Berlin, Germany: German Chancellor Angela Merkel rolled out the red carpet for President Obama on Wednesday evening, hosting a dinner in his honor at the storied 17th-century Schloss Charlottenburg to mark his first Official Visit to the capital city. A special guest was invited to please the hoops-obsessed President Obama: Dirk Nowitzki, a native son who is the star power forward for the Dallas Mavericks. (Above, the President and Chancellor with Nowitzki)
The festivities came hours after President Obama delivered his address at the Brandenburg Gate, and "signifies the incredible friendship between our two countries," President Obama said during his toast.
"In these stunning surroundings tonight, we're reminded of the breadth of that history and the friendship between our two peoples," President Obama said.
Schloss Charlottenburg is the only surviving royal residence in Berlin built by the Hohenzollern family, and the pale-yellow palace, dating to 1695, is filled with priceless art and statuary.
The President honored Merkel with a State Dinner at the White House in June 2011, presenting her with the 2010 Presidential Medal of Freedom. But the Chancellor's reciprocal dinner was less formal, since it was not a State Dinner. The President wore a dark suit, and Merkel was in a cream jacket and slacks.
The dinner was held in the Orangery, a long, airy chamber lined with high arched windows that open onto lush baroque gardens. It was softly lit with orange lights, and the invited dignitaries, government officials, and diplomats sat at round tables with cream cloths, decorated with tiny tea candles and floral centerpieces of cream and pink blooms.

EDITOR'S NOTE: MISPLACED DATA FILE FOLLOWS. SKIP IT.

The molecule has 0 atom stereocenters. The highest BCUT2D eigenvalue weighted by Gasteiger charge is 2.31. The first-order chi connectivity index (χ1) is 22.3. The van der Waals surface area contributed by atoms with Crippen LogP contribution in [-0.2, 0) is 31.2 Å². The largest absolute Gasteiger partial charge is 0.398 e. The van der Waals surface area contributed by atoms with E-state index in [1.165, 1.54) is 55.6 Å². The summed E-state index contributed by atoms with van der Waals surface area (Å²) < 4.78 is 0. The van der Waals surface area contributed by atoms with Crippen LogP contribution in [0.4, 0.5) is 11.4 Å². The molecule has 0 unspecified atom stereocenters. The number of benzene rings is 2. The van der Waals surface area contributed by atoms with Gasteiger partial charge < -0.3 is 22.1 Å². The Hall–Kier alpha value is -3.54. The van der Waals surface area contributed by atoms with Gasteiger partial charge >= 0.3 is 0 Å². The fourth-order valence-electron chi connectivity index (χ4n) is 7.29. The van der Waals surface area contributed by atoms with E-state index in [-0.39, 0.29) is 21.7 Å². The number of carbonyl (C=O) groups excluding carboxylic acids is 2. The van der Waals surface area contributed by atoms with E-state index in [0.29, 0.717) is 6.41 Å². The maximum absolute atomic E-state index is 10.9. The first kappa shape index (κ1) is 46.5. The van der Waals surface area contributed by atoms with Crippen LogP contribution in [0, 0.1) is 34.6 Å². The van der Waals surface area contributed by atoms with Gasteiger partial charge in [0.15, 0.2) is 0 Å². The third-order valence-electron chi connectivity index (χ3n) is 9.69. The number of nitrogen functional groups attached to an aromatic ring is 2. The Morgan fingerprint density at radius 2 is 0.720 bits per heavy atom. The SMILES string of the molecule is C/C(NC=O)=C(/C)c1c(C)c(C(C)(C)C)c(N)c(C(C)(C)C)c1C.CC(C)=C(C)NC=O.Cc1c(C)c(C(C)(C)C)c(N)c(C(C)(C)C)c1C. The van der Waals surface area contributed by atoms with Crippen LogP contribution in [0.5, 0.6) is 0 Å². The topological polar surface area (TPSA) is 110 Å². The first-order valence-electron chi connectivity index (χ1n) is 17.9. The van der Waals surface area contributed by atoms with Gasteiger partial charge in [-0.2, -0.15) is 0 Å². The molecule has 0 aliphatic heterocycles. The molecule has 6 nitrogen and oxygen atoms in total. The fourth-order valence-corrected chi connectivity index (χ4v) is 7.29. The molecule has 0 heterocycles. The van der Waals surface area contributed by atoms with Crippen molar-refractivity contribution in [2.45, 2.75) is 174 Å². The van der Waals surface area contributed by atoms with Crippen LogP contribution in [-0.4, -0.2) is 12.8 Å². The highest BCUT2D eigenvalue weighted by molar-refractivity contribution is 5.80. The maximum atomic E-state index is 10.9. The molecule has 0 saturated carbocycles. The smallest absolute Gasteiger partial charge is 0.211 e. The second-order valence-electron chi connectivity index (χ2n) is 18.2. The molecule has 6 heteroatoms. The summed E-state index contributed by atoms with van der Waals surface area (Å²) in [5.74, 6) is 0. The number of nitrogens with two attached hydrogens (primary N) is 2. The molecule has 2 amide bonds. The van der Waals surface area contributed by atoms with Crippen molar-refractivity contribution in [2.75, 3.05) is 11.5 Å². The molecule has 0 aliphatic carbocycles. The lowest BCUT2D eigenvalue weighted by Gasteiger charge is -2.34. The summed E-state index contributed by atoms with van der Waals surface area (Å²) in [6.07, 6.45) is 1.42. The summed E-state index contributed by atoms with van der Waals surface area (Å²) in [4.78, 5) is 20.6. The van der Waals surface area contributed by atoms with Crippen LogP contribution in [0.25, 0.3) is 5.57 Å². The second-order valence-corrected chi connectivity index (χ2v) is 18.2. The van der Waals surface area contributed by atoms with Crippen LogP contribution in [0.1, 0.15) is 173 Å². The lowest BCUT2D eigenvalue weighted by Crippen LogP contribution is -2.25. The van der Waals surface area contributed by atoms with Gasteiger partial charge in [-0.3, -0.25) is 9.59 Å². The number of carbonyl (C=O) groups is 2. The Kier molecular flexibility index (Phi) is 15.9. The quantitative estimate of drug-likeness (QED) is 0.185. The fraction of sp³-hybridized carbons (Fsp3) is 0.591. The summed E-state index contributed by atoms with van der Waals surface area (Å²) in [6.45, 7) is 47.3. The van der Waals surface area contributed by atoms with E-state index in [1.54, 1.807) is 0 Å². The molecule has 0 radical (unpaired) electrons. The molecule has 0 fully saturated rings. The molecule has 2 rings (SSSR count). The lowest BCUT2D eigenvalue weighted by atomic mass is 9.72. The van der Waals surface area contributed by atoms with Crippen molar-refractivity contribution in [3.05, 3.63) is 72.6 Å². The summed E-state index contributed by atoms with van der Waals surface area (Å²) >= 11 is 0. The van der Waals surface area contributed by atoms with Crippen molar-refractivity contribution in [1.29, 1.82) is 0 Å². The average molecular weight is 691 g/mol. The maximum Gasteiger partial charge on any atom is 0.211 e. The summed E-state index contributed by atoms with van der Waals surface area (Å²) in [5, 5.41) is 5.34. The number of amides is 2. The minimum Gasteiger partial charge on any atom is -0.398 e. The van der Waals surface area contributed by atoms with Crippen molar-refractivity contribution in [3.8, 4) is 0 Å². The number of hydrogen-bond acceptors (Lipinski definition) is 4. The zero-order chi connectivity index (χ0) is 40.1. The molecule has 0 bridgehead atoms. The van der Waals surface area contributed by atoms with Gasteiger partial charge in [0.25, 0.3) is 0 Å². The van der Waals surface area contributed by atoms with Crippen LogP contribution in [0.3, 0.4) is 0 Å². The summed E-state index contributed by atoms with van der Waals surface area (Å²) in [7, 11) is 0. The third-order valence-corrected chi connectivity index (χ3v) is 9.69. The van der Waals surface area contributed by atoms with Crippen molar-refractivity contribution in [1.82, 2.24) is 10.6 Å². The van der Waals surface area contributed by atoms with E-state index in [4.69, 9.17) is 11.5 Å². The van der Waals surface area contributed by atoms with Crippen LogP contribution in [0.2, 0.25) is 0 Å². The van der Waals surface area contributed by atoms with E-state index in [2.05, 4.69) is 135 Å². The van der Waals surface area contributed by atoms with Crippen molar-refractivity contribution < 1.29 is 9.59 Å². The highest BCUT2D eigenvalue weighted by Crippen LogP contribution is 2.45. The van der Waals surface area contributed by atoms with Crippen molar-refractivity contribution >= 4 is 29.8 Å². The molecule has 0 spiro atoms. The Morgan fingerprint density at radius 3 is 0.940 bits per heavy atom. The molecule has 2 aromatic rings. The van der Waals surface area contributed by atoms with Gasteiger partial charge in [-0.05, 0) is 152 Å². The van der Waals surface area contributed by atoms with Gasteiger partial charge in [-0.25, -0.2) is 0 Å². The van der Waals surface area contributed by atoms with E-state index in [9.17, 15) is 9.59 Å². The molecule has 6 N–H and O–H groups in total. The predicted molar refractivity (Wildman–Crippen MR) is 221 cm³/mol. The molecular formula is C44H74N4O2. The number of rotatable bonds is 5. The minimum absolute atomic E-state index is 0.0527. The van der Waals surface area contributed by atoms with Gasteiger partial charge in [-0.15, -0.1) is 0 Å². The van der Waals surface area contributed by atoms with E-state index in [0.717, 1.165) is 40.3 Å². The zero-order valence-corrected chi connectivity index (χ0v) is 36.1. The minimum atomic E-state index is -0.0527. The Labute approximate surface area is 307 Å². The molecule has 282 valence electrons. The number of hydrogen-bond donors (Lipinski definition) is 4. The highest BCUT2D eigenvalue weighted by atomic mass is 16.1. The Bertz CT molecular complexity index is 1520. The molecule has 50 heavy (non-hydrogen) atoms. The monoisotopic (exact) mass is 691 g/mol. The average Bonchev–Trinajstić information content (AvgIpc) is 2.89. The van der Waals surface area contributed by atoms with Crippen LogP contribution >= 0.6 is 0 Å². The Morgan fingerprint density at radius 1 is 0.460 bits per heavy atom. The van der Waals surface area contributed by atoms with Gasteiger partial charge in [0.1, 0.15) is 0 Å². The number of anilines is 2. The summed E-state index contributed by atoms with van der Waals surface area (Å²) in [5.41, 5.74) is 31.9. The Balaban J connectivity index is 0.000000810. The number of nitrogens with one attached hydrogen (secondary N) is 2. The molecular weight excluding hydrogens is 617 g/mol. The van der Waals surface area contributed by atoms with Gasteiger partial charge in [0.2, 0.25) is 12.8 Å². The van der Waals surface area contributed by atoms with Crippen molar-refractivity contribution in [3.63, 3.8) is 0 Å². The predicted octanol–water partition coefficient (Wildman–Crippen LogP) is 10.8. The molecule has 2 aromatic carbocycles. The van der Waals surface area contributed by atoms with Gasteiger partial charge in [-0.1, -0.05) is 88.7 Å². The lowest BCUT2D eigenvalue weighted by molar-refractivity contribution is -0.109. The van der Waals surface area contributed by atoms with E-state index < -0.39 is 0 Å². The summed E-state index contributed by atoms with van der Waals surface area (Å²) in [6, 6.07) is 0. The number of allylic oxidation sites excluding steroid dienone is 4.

Wednesday happened to be Nowitzki's 35th birthday, and the seven-foot-tall athlete was seated at the round Head Table for fourteen with the Chancellor and the President and Mrs. Obama. They first met in 2011, when the President honored the Mavs at the White House for their NBA championship. (Above, the Head Table)
President Obama's half-sister Auma Obama was also at the Head Table, seated beside Dr. Sauer, who sat beside the First Lady. Ms. Obama lives in Kenya, but studied and lived in Germany as a young woman.
Both Merkel and the President noted his speech at the Brandenburg Gate as they toasted; the President addressed an invited crowd of 4,500. The day was unseasonably warm, and he removed his suit jacket as he laid out his vision for a just and peaceful word, calling for a reduction in the world's nuclear stockpiles by as much as a third, including negotiating with Russia "to move beyond Cold War nuclear postures."
"Many people here in Germany feel a great sense of admiration towards you--because, in many ways, you personally embody the image of the United States as a country of unlimited possibility," Merkel said, as she noted the positive response to the President's speech--watched, she said, all over Germany.
"Mr. President, your visit shows yet again how close this friendship is," Merkel said. "It is a friendship that is not only close but is unshakeable in its foundations."
"Allow me to raise my glass and drink to your very good health Mr. President, and to the very good health of Michelle...and to the people of America," Merkel said.
The President's speech at the Gate came fifty years after President John F. Kennedy made his iconic Cold War "Ich bin ein Berliner" address on June 26, 1963, a fact touted by both Germany and the US. But Mr. Obama in his toast made light of his own speech, noting that in 1963 newspapers reported "that more than 1,000 people fainted" when Kennedy spoke, due to an "emotional response."
"We did not have 1,000 people faint today," President Obama said to laughter.
"The few who did, did so because of the weather and not because of my speech."
The crowd on Wednesday was far smaller than in 2008, when Mr. Obama spoke to more than 200,000 people in Berlin while still a Senator.
He continued his toast with high praise for Merkel: "I'm extraordinarily grateful for our partnership and our friendship," he said.
"As I've said before, you're an inspiration to me and to people around the world...on a very personal level, I'm thankful to Angela."
"Immigrants from Germany and German Americans have continued to shape America" since Schloss Charlottenburg was first built, the President said.